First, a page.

Marcel van Lith, The Greenery:

"In the summer, we sell red currants mainly in the Netherlands"

The red currant market is currently still relatively calm. "Mainly the early varieties are being supplied now. Large volumes will only arrive on the market once the harvesting of Rovadas has started. That is, however, still more than a week away," says Marcel van Lith of the Dutch produce wholesaler, The Greenery.

"There was talk of a shortage on the market until about ten days ago. Demand outweighed supply. Since then, the situation has changed somewhat. All demands can easily be filled. There is slightly more supply on the market. The large programs are not yet set, however. This is because volumes have not been readily available."

In the summer, the red currants trade is mostly a Dutch affair. "We then sell most of our red currants to supermarkets in the Netherlands. Exports are more limited because our neighboring countries have their own production," says Marcel. "At The Greenery, we have seen that red currant cultivation is still increasing. Particularly with companies that specialize in growing these berries."

At The Greenery, sorting and storing these berries is primarily done centrally at Zachtfruitbedrijf Schalkwijk. In doing so, the market demand can always be met flexibly. "Many farmers focus on storage berries. These are more interesting in terms of price. It is, however, also important to build a summer market with good quality berries. This ensures that red currants grab consumers' attention year-round," continues the soft fruit dealer.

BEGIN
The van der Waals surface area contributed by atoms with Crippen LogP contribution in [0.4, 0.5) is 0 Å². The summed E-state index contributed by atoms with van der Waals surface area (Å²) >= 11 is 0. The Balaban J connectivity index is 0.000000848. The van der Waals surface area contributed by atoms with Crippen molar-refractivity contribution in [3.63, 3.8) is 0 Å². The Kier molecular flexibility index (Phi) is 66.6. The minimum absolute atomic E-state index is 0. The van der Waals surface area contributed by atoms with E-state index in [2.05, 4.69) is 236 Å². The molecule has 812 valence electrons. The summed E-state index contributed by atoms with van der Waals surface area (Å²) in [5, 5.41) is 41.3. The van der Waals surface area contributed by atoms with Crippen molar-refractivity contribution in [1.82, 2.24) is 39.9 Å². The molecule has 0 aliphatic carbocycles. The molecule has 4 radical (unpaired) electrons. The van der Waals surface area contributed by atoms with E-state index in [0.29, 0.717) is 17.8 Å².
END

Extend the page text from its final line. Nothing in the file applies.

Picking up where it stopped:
"In the past, red currants were sometimes sold very early. This practice was done because of the high prices. This, while the berries were not completely ripe. We now have new, less acidic varieties such as the Haronia. The Haronia is being put on the market under the Sweet & Sunny label. This label was introduced last year. It guarantees not only the best quality but also a tasty product."

Other soft fruits have seen a significant increase in revenue in recent years. These include products such as blueberries and raspberries. This growth has, however, been lagging in red currants."Ten years ago, it was difficult to promote any soft fruit besides red currants. This has since changed."

"We still, however, hitch a ride on the growth of the entire soft fruit category. Red currants remain attractive. And, when a supermarket has a marketing campaign, sales are much better than expected," concludes Marcel.

For more information:
Marcel van Lith
The Greenery
Tel: +31 (0) 180 656 974
m.vanlith@thegreenery.com 
www.thegreenery.com

 


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